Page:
USA-based Ghanaian, Nana Buckman, has recounted a sad story of how they journeyed through Central America to the United States.

In an interview on SVTV Africa, Buckman revealed that he decided to migrate from Brazil due to the poor economy then. He disclosed that Ghana’s Cedi had more value than the Brazilian currency.

Buckman indicated that on their journey from Ecuador to Columbia, they met a Ghanaian couple who were also making the same journey.

“He was with his heavily pregnant wife and their five-year-old child. The man advised his wife to go back to Ghana, but she refused. The man took a wrong step and fell.”

The child sitting on his neck fell off into the sea, and he dived in immediately to save the child. They were unable to withstand the rushing water. We do not know how to swim, so how do we help them?” he recounted.


Mr. Buckman added that upon their arrival in Panama, they called the pregnant woman’s family to inform them of the incident.

Speaking on the journey, Nana Buckman disclosed that they passed through jungles, escaped naval police, boat trips on international waters, etc.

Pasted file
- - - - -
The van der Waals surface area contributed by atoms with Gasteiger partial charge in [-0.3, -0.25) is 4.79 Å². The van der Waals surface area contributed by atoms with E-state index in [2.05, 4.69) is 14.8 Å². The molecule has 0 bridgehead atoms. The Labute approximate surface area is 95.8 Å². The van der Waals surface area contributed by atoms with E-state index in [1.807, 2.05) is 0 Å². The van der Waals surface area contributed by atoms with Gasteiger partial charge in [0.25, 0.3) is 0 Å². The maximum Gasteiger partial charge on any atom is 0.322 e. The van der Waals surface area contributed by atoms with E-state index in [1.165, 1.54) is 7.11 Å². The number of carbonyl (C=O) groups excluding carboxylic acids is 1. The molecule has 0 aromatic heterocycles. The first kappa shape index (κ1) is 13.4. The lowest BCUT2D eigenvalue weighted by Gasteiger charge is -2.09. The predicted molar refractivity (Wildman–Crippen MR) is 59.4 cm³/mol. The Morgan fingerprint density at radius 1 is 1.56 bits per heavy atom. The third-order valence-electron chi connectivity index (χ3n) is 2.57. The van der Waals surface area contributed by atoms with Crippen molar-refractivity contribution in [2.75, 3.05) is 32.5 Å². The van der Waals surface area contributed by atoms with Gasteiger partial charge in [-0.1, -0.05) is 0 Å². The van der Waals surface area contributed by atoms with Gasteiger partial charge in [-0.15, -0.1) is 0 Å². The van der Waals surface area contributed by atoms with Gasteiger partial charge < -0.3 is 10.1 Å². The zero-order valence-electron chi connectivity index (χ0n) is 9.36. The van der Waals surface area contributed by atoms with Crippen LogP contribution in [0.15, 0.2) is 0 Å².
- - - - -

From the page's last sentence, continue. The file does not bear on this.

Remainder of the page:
They passed through Panama through to Nicaragua. Nana Buckman called the voyage through Nicaragua; the most dangerous trip he had ever made.

“We used a speed boat to Nicaragua. When we got to the shore, the captain fled because he may serve 30 years if arrested. As I stepped out of the boat, I stepped into the muddy ground, and my feet got stuck. I heard a gunshot and hurriedly threw myself into a bush. I will never forget this,” he narrated.

From Nicaragua, they journeyed through Honduras to Guatemala. While in Guatemala, he gave himself up to the immigration service to seek asylum.

According to Buckman, he did that to avoid deportation.

“I bought a bus ticket from Guatemala to Mexico. It took five days to get to Mexico City. When I got to the USA border, I gave myself up to immigration to seek asylum. If you try to cross the border, the authorities will be notified and you will be deported,” he told DJ Nyaami.

Nana Buckman also shared his story in the US detention unit for eight months and how he got his freedom.